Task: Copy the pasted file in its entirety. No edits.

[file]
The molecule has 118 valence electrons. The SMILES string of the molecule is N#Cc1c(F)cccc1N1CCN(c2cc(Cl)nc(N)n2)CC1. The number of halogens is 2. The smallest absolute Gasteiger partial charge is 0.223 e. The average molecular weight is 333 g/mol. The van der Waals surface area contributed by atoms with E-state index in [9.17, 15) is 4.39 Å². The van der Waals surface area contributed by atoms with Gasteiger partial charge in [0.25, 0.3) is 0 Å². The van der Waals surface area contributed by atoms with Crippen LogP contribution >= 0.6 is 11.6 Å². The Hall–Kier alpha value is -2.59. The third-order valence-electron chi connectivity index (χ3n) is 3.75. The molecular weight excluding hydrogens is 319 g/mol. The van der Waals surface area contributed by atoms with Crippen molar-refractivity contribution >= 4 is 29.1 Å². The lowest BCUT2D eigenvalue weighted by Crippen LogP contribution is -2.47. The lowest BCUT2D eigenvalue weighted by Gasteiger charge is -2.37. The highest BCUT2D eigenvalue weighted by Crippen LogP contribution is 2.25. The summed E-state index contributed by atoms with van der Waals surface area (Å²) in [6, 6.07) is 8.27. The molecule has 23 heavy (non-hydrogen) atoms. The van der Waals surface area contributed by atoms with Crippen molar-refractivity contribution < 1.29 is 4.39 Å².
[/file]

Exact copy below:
The molecule has 118 valence electrons. The SMILES string of the molecule is N#Cc1c(F)cccc1N1CCN(c2cc(Cl)nc(N)n2)CC1. The number of halogens is 2. The smallest absolute Gasteiger partial charge is 0.223 e. The average molecular weight is 333 g/mol. The van der Waals surface area contributed by atoms with E-state index in [9.17, 15) is 4.39 Å². The van der Waals surface area contributed by atoms with Gasteiger partial charge in [0.25, 0.3) is 0 Å². The van der Waals surface area contributed by atoms with Crippen LogP contribution >= 0.6 is 11.6 Å². The Hall–Kier alpha value is -2.59. The third-order valence-electron chi connectivity index (χ3n) is 3.75. The molecular weight excluding hydrogens is 319 g/mol. The van der Waals surface area contributed by atoms with Crippen molar-refractivity contribution >= 4 is 29.1 Å². The lowest BCUT2D eigenvalue weighted by Crippen LogP contribution is -2.47. The lowest BCUT2D eigenvalue weighted by Gasteiger charge is -2.37. The highest BCUT2D eigenvalue weighted by Crippen LogP contribution is 2.25. The summed E-state index contributed by atoms with van der Waals surface area (Å²) in [6, 6.07) is 8.27. The molecule has 23 heavy (non-hydrogen) atoms. The van der Waals surface area contributed by atoms with Crippen molar-refractivity contribution < 1.29 is 4.39 Å².